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Asteroid impact events in history/mythology

  1. Aug 30, 2008 #1
    Given the frequency of relatively minor asteroidal impacts, similar to the Tunguska event, it seems to me that ancient literature would be rife with stories of them, probably interpreted as acts of the gods or God. For example, in the Bible is the story (2Samuel 24 and 1Chronicles 21) of David taking a census of the people, which angered God so much that he sent a pestilence that killed numerous Israelites: 1Chronicles 21:16 "And David lifted up his eyes, and saw the angel of the LORD stand between the earth and the heaven, having a drawn sword in his hand stretched out over Jerusalem." I don't know why pestilence would be associated with an impact, though. Having seen an artist's rendering of what the Tunguska event may have looked like, I can well imagine David having seen something similar. The sword the angel held could've been the trail left by an infalling bit of space depris, and the body of the angel could've been the explosion itself.

    Whether or not that specific case is an example of an impact in ancient literature (it may well not be), has anyone done a study of ancient mythology with the purpose of uncovering those kinds of events? Only a fairly small number would have occurred in regions we've got records of, but there should be many records of such awesome events.
     
  2. jcsd
  3. Aug 30, 2008 #2
    I would think that volcanic activity would be more common. the exodus is said to have occurred at the time of the santorini eruption.

    rev 8:8 does sound like an impact though.
     
  4. Aug 30, 2008 #3

    marcus

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    Unbee,
    Actually a good place to start threads about the historicity of events described in the O.T. of the Bible might be the Sociology forum (part of Other Science). It has a Humanities subforum. You can often find interesting discussions there.

    In Astro forum it doesnt work so well because we don't know that any of those Exodus events occurred, so it doesnt make sense to try to correlate them with astronomical events.

    Just my two cents---I don't have anything to do with it, but I think you might get more mileage with your questions if you posted in Sociology or it's Humanities subforum.

    Granpa, it sounds like you are assuming that an event corresponding to Exodus actually occurred. Do you think of Exodus as historical? I don't know of any Egyptian documents that corroborate the scriptural account, or of any archeological evidence that the Kings David and Solomon existed. Do you?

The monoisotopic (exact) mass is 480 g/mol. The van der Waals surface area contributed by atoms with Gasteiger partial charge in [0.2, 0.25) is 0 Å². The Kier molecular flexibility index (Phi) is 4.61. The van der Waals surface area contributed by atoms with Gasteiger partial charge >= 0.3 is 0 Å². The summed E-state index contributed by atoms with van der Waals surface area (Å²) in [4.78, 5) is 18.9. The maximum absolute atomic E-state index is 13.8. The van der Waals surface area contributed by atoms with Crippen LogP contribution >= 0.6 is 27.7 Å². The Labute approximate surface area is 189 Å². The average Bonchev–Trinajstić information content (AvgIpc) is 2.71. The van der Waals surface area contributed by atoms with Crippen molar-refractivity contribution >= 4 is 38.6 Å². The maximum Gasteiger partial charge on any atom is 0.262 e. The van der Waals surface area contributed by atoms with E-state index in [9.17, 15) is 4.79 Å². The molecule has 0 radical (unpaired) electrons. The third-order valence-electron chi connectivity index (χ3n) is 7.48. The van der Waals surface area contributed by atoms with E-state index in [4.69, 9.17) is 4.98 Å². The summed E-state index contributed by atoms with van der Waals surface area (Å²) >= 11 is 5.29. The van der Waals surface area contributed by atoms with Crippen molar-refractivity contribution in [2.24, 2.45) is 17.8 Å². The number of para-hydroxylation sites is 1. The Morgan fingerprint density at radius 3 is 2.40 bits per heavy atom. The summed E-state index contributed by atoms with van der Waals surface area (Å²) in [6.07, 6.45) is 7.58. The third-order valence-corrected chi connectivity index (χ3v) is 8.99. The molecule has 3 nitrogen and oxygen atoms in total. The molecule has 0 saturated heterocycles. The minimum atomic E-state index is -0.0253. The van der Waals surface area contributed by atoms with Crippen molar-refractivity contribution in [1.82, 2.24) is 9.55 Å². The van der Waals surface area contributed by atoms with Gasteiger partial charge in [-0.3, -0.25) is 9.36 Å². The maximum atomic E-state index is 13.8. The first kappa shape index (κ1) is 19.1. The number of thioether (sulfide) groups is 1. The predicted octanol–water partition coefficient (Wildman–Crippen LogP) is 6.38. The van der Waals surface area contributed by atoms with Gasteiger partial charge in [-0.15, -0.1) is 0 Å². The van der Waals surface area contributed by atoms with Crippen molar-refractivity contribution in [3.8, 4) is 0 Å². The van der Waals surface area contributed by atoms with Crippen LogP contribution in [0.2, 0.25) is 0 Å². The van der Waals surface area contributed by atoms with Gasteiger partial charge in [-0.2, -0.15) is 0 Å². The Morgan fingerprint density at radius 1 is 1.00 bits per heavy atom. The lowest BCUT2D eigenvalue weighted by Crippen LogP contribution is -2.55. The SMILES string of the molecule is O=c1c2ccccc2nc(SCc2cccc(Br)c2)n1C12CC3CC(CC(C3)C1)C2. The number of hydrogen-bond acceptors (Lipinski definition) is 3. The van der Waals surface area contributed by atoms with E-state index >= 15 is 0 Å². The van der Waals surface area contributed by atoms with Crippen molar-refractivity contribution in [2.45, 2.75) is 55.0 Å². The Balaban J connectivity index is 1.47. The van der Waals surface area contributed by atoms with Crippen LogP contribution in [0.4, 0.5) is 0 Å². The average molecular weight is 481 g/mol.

In the absence of evidence, I'm inclined to think that the Exodus stories were made up during the Babylonian Captivity as a way of forging a national consciousness among a group of those who were forced to relocate. The Babylonian Captivity is certainly real. It was Babylonian policy to undermine ethnic and political identities by uprooting minorities and moving them around. I think the leaders of those displaced reacted intelligently and creatively in this case by fabricating an epic past with a made-up Moses character, a great escape from slavery, hero kings, and a whole lot of human interest stories involving fascinating men and women characters and dramatic situations.

    I don't know of any contemporary records the refer to any of these events occurring at whatever time they were supposed to occur. If you do---if you know of any evidence that events before the Babylonian Captivity were real---any references to someone named Moses etc. Especially if the sources are accessible online, I would love to know of them.

    I've always thought of the early Old Testament stories as great literature, so it would be exciting for me to learn of credible evidence that the main events actually happened and were not purely made up.
     
    Last edited: Aug 30, 2008
  5. Sep 29, 2008 #4
    While it does not constitute any evidence of any event, nevertheless, the myth of
    Phaethon joy riding the sun is interesting.

    There you go, eye witnesses of the ice age and the interglacials? Supernova? :uhh:
     
  6. Sep 29, 2008 #5
    cont'd

    Incidentily, the mischievous conduct of Phaethon has been explained by Plato in the Timaeus dialogues with Socrates:

     
  7. Oct 28, 2008 #6

    baywax

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    I heard somewhere that it was Plato who also coined the term "the pairing knife of the gods" referring to asteroid impacts or other anomalies disrupting life on earth. In fact this may have been in reference to his fabled account of Atlantis and its swift fall from grace.
     
  8. Oct 28, 2008 #7

    baywax

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    That's interesting about the Babylonian Captivity. I do have some reference to a Moses that may interest you.

    http://members.aol.com/ankhemmaat/jocaste.htm


    Here's another account of where the name may have come from...

    http://www.edofolks.com/html/pub119.htm

    As for historical accounts of "The Exodus"... who do you believe? Until
    we find a bunch of chariots and Yuel Brenner's skeleton at the bottom
    of the Red Sea, we don't know squat.
     
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